Optimisation of Precious Metal Loadings in Automotive Catalysts Using Response Surface Methodology 961907
The effect of changing catalyst precious metal ratios and loadings on close coupled catalytic converter efficiencies has been studied. The three precious metals were platinum, palladium and rhodium. The specific matrix used for the development of response surface models is a central composite design and provides the capability of visually optimising the precious metal loadings. Catalysts were evaluated using perturbed scans. lightoff curves from the dynamometer aged, and vehicle emission tests. These scans show percent conversion efficiencies of the three legislated gases; HC, CO and NOx, over a range of Air Fuel Ratios (λ). Whilst lean and rich lightoff curves provide indications of conversion efficiencies at varying temperatures. Prior to testing the catalysts were aged, using an accelerated dynamometer ageing process, to 80K simulated kilometres. The catalysts were then fitted to a vehicle and chassis roll emission tests conducted.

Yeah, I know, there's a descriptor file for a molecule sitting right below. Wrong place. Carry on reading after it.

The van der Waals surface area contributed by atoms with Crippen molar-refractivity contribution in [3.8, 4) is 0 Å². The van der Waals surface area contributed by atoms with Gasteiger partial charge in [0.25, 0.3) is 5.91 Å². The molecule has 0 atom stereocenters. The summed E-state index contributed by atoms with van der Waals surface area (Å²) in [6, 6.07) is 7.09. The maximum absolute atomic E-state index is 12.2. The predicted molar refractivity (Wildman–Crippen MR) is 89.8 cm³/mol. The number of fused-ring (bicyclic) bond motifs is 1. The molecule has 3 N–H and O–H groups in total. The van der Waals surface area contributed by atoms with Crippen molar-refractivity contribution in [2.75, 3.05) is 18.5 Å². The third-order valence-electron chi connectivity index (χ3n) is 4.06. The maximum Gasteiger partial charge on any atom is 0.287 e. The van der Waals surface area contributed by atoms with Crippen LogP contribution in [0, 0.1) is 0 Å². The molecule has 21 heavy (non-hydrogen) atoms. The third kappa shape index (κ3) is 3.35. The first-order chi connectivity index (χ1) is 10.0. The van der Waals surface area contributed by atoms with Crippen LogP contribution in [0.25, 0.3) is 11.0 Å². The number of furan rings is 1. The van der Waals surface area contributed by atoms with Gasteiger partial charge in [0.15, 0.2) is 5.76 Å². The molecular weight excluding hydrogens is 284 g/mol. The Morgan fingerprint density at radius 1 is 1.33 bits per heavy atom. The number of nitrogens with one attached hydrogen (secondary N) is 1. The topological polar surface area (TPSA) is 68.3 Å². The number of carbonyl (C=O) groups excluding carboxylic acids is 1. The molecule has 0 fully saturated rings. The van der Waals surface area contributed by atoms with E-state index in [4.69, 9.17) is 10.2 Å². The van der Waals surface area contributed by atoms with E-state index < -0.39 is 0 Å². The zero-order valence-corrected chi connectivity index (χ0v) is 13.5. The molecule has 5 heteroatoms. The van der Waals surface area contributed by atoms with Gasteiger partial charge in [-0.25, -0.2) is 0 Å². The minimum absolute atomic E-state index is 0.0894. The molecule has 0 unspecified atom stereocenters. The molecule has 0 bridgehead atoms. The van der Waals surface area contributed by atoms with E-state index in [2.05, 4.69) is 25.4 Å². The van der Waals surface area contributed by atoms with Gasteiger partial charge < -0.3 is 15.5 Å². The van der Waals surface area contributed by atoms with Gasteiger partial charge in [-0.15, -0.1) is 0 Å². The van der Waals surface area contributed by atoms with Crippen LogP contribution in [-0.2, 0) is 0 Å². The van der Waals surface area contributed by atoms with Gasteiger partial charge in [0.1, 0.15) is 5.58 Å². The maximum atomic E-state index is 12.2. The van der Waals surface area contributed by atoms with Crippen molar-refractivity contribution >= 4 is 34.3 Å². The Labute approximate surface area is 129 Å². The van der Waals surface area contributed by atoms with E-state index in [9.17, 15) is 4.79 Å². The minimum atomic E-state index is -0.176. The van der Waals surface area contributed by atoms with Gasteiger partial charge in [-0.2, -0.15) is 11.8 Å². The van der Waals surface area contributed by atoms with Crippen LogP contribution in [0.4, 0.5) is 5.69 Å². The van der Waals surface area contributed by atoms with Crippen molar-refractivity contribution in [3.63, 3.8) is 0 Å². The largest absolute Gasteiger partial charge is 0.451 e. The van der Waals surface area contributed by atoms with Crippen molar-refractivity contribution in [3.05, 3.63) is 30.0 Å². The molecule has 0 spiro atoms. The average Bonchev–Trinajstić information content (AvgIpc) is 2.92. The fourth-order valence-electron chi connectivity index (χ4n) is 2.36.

The purpose of the paper is to correlate the light off and perturb scan tests with vehicle emission tests. The possibility of testing remotely from a vehicle and achieving optimal solutions is commercially very attractive. Response surface methodology (RSM) provides a basis for the statistical design of experiment (DoE) evaluation models which were used to determine optimum precious metal loadings.
Citation: Rutter, B., Hurley, R., Eade, D., Kisenyi, J. et al., "Optimisation of Precious Metal Loadings in Automotive Catalysts Using Response Surface Methodology," SAE Technical Paper 961907, 1996, https://doi.org/10.4271/961907. Download Citation
B. Rutter, R. Hurley, D. Eade, J. Kisenyi, I. Collingwood
Ford Motor Company, Ltd., Johnson Matthey
1996 SAE International Fall Fuels and Lubricants Meeting and Exhibition